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Code Inflation (2015) [pdf] (computer.org)
52 points by nilsocket 7 months ago | hide | past | web | favorite | 5 comments



Fascinating. The /bin/true started as an empty script and /bin/false as "exit 1", then someone added -version command (why!?) and then someone added help for this unnecessary -version command. Now it is 22kB binary and it's not even used because bash implements it's own.


You see these things happen in corporates a lot, somewhere in the hierarchy a decree is sent down that every program should have a --version option and that gets implemented without question. The worst of these organisations accrete so many rules that it becomes almost impossible to get any work done.


That was the size in 2012. On my current Debian system it is 31k. So I guess the bloating continues.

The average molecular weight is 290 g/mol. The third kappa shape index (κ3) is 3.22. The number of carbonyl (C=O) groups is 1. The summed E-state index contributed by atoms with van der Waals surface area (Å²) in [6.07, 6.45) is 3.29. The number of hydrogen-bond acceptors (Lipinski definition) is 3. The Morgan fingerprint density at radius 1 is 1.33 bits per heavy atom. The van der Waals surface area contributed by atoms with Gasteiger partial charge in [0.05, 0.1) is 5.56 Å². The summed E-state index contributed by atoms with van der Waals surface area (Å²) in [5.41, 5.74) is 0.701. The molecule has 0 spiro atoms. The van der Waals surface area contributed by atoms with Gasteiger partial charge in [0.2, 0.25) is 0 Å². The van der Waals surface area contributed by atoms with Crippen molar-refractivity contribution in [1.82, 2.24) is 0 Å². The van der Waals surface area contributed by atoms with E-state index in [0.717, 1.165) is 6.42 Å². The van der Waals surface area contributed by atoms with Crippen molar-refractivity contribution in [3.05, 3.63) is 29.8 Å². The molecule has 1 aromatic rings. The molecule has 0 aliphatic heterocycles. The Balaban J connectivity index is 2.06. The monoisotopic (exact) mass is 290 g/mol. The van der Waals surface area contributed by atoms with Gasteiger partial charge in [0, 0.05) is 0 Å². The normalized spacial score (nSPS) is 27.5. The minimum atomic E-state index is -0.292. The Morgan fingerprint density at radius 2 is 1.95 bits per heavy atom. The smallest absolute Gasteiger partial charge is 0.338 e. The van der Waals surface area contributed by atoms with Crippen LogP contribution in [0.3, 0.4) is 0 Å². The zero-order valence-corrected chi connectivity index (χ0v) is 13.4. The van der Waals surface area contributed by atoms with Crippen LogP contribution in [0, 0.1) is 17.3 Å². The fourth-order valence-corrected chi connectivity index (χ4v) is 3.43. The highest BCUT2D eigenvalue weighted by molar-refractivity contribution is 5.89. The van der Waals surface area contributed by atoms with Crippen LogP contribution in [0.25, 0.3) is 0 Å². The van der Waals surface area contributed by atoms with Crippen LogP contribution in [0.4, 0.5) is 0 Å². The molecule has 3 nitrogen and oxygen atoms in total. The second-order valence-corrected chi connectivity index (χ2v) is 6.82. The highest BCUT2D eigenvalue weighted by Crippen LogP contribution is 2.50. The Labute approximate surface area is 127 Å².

One reason this happens, that I've observed, is risk avoidance. If you're working in a mission-critical code path, every line of code has been battle-tested through {m,b,tr}illions of executions over many years. You better have a damn good reason to change it, and if you do, you better be damn sure it works.

You can preach about {unit,functional,integration,load,performance} tests, but tests can only verify a miniscule sliver of the state space of any non-trivial program.

So in that situation, engineers tend to avoid risky changes and to accrete stuff instead. I haven't been convinced that it's unreasonable, either.


> I haven't been convinced that it's unreasonable, either.

Until the company loses the business with a product more expensive than the competition's, because it requires a bigger flash part to house all this accretion. Literally happened to me while I was working for a market leader -- we got beaten by a very recent newcomer who probably followed the same strategy but simply had not got enough accretion time yet.




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